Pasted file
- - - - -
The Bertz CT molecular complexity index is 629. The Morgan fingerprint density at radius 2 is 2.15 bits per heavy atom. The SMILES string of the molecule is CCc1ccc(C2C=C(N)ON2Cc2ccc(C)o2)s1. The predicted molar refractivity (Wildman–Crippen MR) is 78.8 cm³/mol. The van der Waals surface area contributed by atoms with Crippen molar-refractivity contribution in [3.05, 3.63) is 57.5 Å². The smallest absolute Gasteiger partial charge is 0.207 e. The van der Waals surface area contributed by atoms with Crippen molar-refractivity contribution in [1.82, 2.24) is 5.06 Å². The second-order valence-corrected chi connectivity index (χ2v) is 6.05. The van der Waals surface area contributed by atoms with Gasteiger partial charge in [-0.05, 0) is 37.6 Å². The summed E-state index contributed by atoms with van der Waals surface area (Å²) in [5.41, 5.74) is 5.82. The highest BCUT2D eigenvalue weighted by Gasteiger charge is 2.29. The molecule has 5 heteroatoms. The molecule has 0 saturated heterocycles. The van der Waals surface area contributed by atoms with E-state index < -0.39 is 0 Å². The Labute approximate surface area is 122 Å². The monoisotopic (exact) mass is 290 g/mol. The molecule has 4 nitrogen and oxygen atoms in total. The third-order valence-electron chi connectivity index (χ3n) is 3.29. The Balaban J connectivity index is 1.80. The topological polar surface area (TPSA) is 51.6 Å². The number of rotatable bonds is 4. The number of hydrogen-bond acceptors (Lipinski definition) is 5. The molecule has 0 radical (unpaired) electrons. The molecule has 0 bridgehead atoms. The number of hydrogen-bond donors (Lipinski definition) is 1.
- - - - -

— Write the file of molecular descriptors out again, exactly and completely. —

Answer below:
The Bertz CT molecular complexity index is 629. The Morgan fingerprint density at radius 2 is 2.15 bits per heavy atom. The SMILES string of the molecule is CCc1ccc(C2C=C(N)ON2Cc2ccc(C)o2)s1. The predicted molar refractivity (Wildman–Crippen MR) is 78.8 cm³/mol. The van der Waals surface area contributed by atoms with Crippen molar-refractivity contribution in [3.05, 3.63) is 57.5 Å². The smallest absolute Gasteiger partial charge is 0.207 e. The van der Waals surface area contributed by atoms with Crippen molar-refractivity contribution in [1.82, 2.24) is 5.06 Å². The second-order valence-corrected chi connectivity index (χ2v) is 6.05. The van der Waals surface area contributed by atoms with Gasteiger partial charge in [-0.05, 0) is 37.6 Å². The summed E-state index contributed by atoms with van der Waals surface area (Å²) in [5.41, 5.74) is 5.82. The highest BCUT2D eigenvalue weighted by Gasteiger charge is 2.29. The molecule has 5 heteroatoms. The molecule has 0 saturated heterocycles. The van der Waals surface area contributed by atoms with E-state index < -0.39 is 0 Å². The Labute approximate surface area is 122 Å². The monoisotopic (exact) mass is 290 g/mol. The molecule has 4 nitrogen and oxygen atoms in total. The third-order valence-electron chi connectivity index (χ3n) is 3.29. The Balaban J connectivity index is 1.80. The topological polar surface area (TPSA) is 51.6 Å². The number of rotatable bonds is 4. The number of hydrogen-bond acceptors (Lipinski definition) is 5. The molecule has 0 radical (unpaired) electrons. The molecule has 0 bridgehead atoms. The number of hydrogen-bond donors (Lipinski definition) is 1.